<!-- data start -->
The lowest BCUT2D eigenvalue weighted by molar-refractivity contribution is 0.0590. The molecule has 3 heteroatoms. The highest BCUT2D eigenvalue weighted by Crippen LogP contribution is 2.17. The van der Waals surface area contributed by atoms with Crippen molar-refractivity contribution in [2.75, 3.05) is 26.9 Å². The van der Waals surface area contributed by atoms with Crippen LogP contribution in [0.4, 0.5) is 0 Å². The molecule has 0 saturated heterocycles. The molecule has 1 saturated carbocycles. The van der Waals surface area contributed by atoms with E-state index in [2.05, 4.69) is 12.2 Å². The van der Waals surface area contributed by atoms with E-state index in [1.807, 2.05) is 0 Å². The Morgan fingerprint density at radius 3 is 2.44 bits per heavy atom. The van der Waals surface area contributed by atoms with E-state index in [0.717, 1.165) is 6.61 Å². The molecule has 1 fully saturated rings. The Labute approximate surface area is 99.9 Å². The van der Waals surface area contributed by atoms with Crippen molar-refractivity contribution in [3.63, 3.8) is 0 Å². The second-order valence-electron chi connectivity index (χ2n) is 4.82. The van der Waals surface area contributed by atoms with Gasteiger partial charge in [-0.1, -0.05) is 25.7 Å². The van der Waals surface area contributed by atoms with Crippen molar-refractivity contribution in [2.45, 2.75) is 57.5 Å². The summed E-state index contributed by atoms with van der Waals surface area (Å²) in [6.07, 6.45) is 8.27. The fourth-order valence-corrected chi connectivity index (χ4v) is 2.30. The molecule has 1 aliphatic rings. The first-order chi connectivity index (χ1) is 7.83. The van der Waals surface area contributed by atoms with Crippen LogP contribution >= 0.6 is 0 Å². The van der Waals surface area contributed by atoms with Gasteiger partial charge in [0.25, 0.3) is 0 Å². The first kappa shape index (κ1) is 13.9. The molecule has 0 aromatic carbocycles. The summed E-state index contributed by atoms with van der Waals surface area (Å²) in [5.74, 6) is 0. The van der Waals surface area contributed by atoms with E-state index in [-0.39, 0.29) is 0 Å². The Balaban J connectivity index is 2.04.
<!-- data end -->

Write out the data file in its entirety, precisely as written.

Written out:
The lowest BCUT2D eigenvalue weighted by molar-refractivity contribution is 0.0590. The molecule has 3 heteroatoms. The highest BCUT2D eigenvalue weighted by Crippen LogP contribution is 2.17. The van der Waals surface area contributed by atoms with Crippen molar-refractivity contribution in [2.75, 3.05) is 26.9 Å². The van der Waals surface area contributed by atoms with Crippen LogP contribution in [0.4, 0.5) is 0 Å². The molecule has 0 saturated heterocycles. The molecule has 1 saturated carbocycles. The van der Waals surface area contributed by atoms with E-state index in [2.05, 4.69) is 12.2 Å². The van der Waals surface area contributed by atoms with E-state index in [1.807, 2.05) is 0 Å². The Morgan fingerprint density at radius 3 is 2.44 bits per heavy atom. The van der Waals surface area contributed by atoms with E-state index in [0.717, 1.165) is 6.61 Å². The molecule has 1 fully saturated rings. The Labute approximate surface area is 99.9 Å². The van der Waals surface area contributed by atoms with Crippen molar-refractivity contribution in [3.63, 3.8) is 0 Å². The second-order valence-electron chi connectivity index (χ2n) is 4.82. The van der Waals surface area contributed by atoms with Gasteiger partial charge in [-0.1, -0.05) is 25.7 Å². The van der Waals surface area contributed by atoms with Crippen molar-refractivity contribution in [2.45, 2.75) is 57.5 Å². The summed E-state index contributed by atoms with van der Waals surface area (Å²) in [6.07, 6.45) is 8.27. The fourth-order valence-corrected chi connectivity index (χ4v) is 2.30. The molecule has 1 aliphatic rings. The first-order chi connectivity index (χ1) is 7.83. The van der Waals surface area contributed by atoms with Crippen LogP contribution >= 0.6 is 0 Å². The van der Waals surface area contributed by atoms with Gasteiger partial charge in [0.25, 0.3) is 0 Å². The first kappa shape index (κ1) is 13.9. The molecule has 0 aromatic carbocycles. The summed E-state index contributed by atoms with van der Waals surface area (Å²) in [5.74, 6) is 0. The van der Waals surface area contributed by atoms with E-state index in [-0.39, 0.29) is 0 Å². The Balaban J connectivity index is 2.04.